Beautifully stated! “Words, not eyes, are the mirror of the soul.” Thank you!
Very interesting post! Kind of reminds me of a philosophy class I took in college on Robert Brandom, kind of a similar idea. Thanks for sharing ;0). It’s gonna make me think twice now in my writing too!!
I definitely want to add a few philosophy books to my reading list. Maybe I should look into Robert Brandom’s work…
Ohh man I remember it was tough material but only because just about every other paragraph blew the lid right off my mind! Intriguing stuff.
My personal favorite it friedrich Nietzsche, ever heard of him? He’s awesome and pretty easy to read and understand as far as dense philosophical literature goes ;0) may be worth a wiki search if you searching around anyways.
Thanks for the response ;0)
I’ve read Why I Am So Wise, and Thus Spoke Zarathustra is on my shelf, waiting to be read!
Hah! How funny! I’ve never heard of Why I Am So Wise, but I looked it up and now I’ma have to get that on my bookshelf to read as well! It’s so ridiculous…I’m in the middle of approx. 15 books and have about 125 in queue. But nothin’ wrong that… BOY do I love books ;0)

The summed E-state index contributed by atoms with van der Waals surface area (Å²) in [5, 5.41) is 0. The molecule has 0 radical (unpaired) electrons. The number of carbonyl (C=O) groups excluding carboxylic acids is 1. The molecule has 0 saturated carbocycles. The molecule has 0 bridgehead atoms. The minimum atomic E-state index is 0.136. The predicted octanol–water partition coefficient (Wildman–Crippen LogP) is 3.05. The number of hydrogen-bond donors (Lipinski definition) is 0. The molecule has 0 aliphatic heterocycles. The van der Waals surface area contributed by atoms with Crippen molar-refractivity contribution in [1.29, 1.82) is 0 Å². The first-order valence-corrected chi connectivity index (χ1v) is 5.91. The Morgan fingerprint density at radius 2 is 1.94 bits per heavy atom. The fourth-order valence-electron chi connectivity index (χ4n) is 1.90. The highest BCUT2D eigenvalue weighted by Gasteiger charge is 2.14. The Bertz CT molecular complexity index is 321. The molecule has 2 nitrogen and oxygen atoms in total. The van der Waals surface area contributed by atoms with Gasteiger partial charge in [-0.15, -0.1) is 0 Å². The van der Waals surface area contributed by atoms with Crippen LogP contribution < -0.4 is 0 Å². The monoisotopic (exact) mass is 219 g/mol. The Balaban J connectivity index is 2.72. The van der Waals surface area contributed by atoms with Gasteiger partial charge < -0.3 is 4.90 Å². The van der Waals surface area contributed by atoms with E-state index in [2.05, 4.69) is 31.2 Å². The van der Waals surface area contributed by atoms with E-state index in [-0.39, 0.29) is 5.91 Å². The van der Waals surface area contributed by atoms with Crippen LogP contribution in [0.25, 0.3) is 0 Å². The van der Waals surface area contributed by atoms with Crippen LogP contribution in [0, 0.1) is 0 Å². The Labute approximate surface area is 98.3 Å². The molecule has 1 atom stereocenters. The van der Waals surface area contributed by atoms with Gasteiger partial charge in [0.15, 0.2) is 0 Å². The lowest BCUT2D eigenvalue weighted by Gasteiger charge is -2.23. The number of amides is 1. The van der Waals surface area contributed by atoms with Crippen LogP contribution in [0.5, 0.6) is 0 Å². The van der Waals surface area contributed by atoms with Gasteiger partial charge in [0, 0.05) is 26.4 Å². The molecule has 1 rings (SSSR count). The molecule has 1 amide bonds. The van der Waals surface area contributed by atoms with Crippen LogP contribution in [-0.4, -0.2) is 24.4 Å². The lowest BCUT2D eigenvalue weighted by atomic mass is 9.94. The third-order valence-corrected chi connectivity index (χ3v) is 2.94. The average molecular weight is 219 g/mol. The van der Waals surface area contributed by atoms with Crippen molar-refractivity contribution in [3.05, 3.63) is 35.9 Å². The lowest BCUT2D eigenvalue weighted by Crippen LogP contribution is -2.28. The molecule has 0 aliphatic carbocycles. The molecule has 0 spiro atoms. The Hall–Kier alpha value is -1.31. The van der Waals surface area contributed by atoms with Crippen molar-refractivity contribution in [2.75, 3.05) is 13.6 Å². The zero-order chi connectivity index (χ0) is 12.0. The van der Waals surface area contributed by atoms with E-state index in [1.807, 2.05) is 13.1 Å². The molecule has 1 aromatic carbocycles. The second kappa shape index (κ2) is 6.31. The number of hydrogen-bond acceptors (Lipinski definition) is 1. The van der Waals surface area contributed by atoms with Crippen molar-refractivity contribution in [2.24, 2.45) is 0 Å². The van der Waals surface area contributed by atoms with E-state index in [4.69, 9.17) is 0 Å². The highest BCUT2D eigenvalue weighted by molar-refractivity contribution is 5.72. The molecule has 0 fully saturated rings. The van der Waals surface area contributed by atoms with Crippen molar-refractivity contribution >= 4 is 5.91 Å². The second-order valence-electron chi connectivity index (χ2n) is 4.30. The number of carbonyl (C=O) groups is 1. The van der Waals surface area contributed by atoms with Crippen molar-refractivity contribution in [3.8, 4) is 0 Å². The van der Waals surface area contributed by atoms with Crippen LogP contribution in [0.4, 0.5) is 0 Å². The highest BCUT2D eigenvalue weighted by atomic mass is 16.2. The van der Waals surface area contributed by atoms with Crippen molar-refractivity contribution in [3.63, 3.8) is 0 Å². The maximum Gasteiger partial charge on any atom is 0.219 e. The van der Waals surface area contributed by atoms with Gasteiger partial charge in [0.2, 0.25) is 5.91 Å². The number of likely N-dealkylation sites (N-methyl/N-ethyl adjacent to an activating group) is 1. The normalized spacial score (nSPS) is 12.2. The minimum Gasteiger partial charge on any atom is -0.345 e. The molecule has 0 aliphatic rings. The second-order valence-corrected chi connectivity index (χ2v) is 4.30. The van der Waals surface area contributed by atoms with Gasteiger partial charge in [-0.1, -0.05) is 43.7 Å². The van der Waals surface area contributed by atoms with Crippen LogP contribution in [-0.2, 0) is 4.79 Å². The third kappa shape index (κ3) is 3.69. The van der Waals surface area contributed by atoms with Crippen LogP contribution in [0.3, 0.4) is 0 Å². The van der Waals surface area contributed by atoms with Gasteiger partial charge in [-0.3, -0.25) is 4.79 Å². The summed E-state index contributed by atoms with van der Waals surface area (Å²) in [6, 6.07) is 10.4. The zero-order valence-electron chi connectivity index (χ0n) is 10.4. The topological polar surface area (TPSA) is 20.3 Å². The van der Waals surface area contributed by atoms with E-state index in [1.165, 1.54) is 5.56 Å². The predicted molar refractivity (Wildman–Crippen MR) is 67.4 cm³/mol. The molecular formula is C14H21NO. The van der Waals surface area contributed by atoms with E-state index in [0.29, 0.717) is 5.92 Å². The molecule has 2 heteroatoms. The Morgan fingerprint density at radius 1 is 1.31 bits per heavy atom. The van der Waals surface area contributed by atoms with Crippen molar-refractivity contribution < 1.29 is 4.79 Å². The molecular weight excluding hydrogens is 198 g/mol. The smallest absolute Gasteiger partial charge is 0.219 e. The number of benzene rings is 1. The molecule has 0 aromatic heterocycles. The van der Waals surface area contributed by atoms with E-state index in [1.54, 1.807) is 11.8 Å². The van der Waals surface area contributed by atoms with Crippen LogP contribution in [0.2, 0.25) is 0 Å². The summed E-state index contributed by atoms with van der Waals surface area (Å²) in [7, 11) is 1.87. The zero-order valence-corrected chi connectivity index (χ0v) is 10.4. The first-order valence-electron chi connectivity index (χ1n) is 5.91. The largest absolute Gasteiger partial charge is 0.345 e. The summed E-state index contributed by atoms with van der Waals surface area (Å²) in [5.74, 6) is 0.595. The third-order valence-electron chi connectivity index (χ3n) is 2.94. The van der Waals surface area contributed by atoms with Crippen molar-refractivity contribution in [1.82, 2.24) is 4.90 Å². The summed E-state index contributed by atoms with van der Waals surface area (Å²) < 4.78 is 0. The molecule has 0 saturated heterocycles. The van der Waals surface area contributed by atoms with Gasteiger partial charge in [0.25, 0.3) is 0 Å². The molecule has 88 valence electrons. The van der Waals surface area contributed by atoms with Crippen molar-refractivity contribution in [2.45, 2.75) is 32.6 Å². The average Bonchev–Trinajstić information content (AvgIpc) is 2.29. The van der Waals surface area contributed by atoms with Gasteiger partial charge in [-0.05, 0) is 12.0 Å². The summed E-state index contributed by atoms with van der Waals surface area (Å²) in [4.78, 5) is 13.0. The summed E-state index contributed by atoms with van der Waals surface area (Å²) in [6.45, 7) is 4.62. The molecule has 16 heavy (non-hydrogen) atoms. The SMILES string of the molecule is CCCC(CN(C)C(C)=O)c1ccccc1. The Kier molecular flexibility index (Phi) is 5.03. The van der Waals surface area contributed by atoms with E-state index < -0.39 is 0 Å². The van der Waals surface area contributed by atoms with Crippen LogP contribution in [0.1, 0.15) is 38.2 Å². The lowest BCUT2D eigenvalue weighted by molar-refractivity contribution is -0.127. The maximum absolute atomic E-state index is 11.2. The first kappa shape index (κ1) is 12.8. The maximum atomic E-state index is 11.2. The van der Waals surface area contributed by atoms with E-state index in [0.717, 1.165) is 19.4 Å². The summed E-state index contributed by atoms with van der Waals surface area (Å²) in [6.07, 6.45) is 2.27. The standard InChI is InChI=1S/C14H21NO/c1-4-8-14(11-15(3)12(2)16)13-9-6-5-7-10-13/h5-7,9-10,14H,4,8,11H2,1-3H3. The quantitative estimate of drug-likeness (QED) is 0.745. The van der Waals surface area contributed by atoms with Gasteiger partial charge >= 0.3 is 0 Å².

Reblogged this on Matter of Perspective.
A great piece of writing and will give you a 10/10 for the Hobbit example.
You are certainly thinking this through. Verbs are certainly important, but if you’ve ever written a novel in vernacular, you’ll know the importance of using good slang words. I once had a dispute with a fine writer about my use of the word “mook,” which is a word that sticks in the memory and conveys something that no other word can, but which she saw a vulgar and dated. You’re also right that structure is more important than sentences, and sentences, more important than words. Feeling are more important than all of them.
For me, it all starts with words. Every emotion, every action, every character and scene. In books, everything is made of words.